August 02 2012

Foodies Tackle Urban Distribution Challenges with Community Kitchens: Providence, Vancouver, and San Francisco

A community kitchen, by design, allows all urban participants to use the space equally for food production.

Food talk is hot these days. Urban planning councils and governments now implement sustainable food mandates, and city revitalization projects transform old buildings into gourmet mixed-use shopping centers. It’d be easy to assume that food producers have an easy time getting their products to city consumers.

Yet even with a growing appetite for their goods, food producers still struggle with urban distribution. Culinary entrepreneurs have to get creative, using online marketing and web storefronts to identify new clients. But the biggest problem for many is finding adequate space in increasingly cramped urban centers.

In response, the community kitchen has popped up over the last decade to serve producers who need access to space and professional equipment to prepare and distribute food products. Their missions vary depending on location, and include a community kitchen in Providence, Rhode Island, where jobless adults can receive professional food training, as well as Vancouver’s Fresh Choice Kitchens, which works to cultivate an all-abilities cooking community in the city.

In San Francisco, Forage Kitchen is a new variation on the traditional community kitchen model, but with a bit of a rougher edge. The project was founded by Iso Rabins, an architect of the Bay Area’s rebellious food movement, well known for his focus on foraged ingredients and run-ins with the Department of Public Health. Rabins disliked that there was no low-cost hub for food producers and foragers who wanted to get their foot in the market door without the regulatory hurdles. The new venue, most recently seen on Kickstarter, is marketing itself as a kitchen, storage space, and site for business incubation and website design.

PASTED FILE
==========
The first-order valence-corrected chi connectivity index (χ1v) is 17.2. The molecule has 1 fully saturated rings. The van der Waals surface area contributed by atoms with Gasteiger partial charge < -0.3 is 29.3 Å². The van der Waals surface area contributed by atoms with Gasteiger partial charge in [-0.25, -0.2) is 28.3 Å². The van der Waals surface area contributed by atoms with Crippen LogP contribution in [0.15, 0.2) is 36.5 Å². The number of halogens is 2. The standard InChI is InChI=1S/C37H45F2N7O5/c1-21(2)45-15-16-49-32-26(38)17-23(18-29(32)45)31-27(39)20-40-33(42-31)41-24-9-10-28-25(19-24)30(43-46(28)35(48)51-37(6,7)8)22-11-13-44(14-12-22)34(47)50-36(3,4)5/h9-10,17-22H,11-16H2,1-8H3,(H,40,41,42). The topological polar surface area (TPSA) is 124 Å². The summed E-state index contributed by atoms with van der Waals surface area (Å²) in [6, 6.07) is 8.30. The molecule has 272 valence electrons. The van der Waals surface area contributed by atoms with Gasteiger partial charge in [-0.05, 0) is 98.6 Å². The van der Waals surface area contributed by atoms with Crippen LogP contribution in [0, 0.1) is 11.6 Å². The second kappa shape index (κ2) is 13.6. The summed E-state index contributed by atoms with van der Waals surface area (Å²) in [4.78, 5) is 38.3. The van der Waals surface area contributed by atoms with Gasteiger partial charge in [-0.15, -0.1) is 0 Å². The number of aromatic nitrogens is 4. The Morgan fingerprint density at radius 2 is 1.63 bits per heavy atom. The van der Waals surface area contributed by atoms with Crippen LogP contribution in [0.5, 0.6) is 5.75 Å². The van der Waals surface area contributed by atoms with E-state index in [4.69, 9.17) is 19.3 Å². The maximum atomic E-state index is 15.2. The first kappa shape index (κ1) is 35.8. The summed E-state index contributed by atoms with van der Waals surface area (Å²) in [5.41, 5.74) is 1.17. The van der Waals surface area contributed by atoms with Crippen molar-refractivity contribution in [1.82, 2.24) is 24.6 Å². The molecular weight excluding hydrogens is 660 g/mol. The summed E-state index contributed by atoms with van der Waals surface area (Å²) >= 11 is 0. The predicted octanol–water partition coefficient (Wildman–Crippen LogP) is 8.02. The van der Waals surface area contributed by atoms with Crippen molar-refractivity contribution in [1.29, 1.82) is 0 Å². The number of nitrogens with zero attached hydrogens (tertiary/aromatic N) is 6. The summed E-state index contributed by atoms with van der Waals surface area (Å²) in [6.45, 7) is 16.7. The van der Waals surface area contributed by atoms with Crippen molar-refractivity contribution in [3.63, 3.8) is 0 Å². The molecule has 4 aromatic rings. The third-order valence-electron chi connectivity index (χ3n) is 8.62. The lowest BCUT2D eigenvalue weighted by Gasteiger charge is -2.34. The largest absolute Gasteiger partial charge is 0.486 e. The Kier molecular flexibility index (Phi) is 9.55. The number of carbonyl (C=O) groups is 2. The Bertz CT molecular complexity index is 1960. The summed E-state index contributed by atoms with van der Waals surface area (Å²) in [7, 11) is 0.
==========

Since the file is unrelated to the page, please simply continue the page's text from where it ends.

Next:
Foodies try kimchi and other goods at the underground market.

For many community kitchens, the final difficulty is locating and leasing a large enough building. Forage Kitchen is looking in San Francisco for a former warehouse space that is 8,000 – 20,000 square feet – no easy feat considering the city’s high real estate costs and dense development. Establishing a revenue stream is equally important to ensure that a project remains sustainable after it opens. When completed, Forage Kitchen will offer a tiered payment system for users, including a $99 monthly fee for those who use equipment for large batch food production — such as canning — or a lower fee for community members who only want to attend workshops and events. The price is small, however, for those who need certified spaces to do their work. A community kitchen ensures that producers can fill a consistent call for locally sourced foods.

What other cities would benefit from the community kitchen model? Does it only work in places with an existing emphasis on small scale and artisan food production – or could a community kitchen facilitate a new urban food culture?

Credits: Images and data linked to sources.

Lillian Mathews

Lillian Mathews graduated from Brown University with a B.A. in Environmental Studies (Honors) and a focus on Food Systems and Urban Sustainability. She has designed and implemented an arts-based gardening site at a neighborhood center in Providence, Rhode Island, and has completed work in ecological planning and design, sustainable agriculture, and urban planning. She currently resides in the San Francisco Bay Area. Read more at www.makebreadbreakbread.wordpress.com.

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This entry was posted on Thursday, August 2nd, 2012 at 10:39 am and is filed under Community/Economic Development, Infrastructure, Internet Marketing, Social/Demographics, Urban Development/Real Estate, Website Design. You can follow any responses to this entry through the RSS 2.0 feed. You can leave a response, or trackback from your own site.

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